Vestager told the committee she couldn’t comment on the specific merger as the process is ongoing but she said she agreed health data “are much more precious and much more sensitive” than other types of commercially exploited data.

“This is why one has to be very careful when it comes to health data and advertising — because here it can be a much more vulnerable position for the person in question,” she said.

“For health data as such I think it’s very important that the market develops because the more health data that becomes available the more services people expect for the market to provide for them to have a better understanding of how their health develops,” she went on, adding on Google-Fitbit specifically that “it remains to be seen how the remedies were to bear out if they were to be accepted”.

US vs EU approach to antitrust

During the session Vestager also faced a number of questions from MEPs about the difference of approach to antitrust between the EU and the US — where states have just opened a massive antitrust case against Facebook.

She repeatedly stressed that Europe has a “different” approach to competition law vs the US, sounding a tad on the defensive.

“The US Facebook case is a different approach than what we have. In Europe we do not have a ban of monopolies. They have a different legal basis in the US. We would say you’re more than welcome to be successful but with success comes responsibility — which is why we have article 102 [against abusing a dominant position],” she sahe.

“As a last resort in Europe we would also be able to ask our [institutions] to split up companies but then we would also have to prove that this was the only thing to solve a competition problem and I don’t think we have been there yet,” Vestager added.

Responding to other questions from MEPs she described her department as doing its “best” across a number of big tech investigations — pointing it’s recently opened case against Amazon and has others ongoing into Google’s and Facebook’s use of data for advertising.

“We have a couple of ongoing investigations into the Facebook ecosystem — on the use of data from customers and consumers into advertising and how the Facebook marketplace is functioning,” she noted.

“These cases are not as advanced as they are in the US when it comes to Facebook but I find [the US action] very encouraging,” she added, saying it’s a sign that “the global debate about tech dominance has been shifting over the last couple of years”.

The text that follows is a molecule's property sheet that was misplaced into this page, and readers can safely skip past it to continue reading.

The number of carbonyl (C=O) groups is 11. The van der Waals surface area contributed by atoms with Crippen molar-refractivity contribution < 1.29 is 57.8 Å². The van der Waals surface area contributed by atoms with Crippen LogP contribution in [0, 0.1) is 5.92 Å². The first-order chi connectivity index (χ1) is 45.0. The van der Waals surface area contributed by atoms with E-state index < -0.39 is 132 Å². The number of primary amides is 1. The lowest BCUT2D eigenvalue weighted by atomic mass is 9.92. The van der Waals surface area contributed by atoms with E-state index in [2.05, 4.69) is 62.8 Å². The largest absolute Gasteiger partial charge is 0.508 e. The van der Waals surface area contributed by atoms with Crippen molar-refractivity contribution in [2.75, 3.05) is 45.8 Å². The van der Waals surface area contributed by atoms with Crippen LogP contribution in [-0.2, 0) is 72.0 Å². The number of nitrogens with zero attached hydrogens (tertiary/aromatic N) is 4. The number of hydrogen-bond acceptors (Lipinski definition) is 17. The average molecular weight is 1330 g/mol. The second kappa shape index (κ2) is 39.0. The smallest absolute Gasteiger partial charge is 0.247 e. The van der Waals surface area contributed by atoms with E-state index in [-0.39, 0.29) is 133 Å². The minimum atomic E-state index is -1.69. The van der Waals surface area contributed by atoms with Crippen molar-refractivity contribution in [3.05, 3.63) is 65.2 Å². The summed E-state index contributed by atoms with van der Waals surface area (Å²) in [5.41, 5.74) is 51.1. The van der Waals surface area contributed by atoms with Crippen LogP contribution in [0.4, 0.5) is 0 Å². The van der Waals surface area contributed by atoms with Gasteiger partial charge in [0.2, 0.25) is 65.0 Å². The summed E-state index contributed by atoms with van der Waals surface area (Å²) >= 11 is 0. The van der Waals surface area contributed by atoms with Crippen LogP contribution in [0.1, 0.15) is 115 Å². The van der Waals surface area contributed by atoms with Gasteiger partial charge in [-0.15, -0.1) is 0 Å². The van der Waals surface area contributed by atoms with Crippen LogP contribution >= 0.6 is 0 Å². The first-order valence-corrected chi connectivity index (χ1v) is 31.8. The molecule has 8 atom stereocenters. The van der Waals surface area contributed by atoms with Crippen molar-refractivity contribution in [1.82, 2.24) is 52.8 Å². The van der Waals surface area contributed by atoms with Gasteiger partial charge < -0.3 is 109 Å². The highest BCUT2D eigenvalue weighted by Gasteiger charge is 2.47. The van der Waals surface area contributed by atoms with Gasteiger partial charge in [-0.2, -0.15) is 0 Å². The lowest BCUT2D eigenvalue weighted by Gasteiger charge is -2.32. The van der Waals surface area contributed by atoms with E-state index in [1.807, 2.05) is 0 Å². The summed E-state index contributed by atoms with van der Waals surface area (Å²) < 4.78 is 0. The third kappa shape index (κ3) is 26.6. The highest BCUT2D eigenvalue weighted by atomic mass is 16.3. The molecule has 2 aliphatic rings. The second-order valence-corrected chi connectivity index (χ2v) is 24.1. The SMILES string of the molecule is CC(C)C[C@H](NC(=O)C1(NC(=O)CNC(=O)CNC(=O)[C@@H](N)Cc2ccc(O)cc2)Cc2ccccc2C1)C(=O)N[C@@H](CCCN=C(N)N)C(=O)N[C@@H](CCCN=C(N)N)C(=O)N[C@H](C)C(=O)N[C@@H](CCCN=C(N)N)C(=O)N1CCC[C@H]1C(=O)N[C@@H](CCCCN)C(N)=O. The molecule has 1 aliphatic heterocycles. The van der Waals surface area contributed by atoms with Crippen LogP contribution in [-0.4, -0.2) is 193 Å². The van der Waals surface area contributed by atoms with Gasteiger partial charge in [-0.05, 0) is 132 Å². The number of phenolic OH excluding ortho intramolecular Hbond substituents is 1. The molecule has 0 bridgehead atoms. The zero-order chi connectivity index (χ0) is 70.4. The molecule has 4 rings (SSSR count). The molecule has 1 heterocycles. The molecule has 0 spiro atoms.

Asked about Facebook’s reversal of an earlier promise not to combine Facebook and WhatsApp user data, Vestager said EU regulators had performed an analysis at the time — looking into whether such a move would still allow for competition — and “found there would be room for others services of the same kind”.

There were no follow-up questions in the event format so MEPs were unable to ask whether Vestager believes that analysis was sound or flawed. But it’s not a good look that the EU’s competition authorities were left so wrong-footed on Facebook’s market power.

Off her own bat, Vestager merely said: “It remains to be seen what will be the outcome of the US [Facebook antitrust] case; as I said they have a different legal basis — to see if by acquiring this company you have entrenched monopoly position.”

She was also asked what the Commission intends to do about companies using self-serving tactics to artificially prolong investigations (and thus delay competition enforcement) — such as by procrastinating or handing out requested information only with substantial delay.

Vestager said its approach is to aim to “always try to balance things out” but she argued it’s important to give businesses enough time to response properly even though it extends the length of investigations.

During the session she did also note that the aim for the DMA is to enable competition authorities to be “so much quicker” — because the ex ante rules will bake in “self-executing obligations”.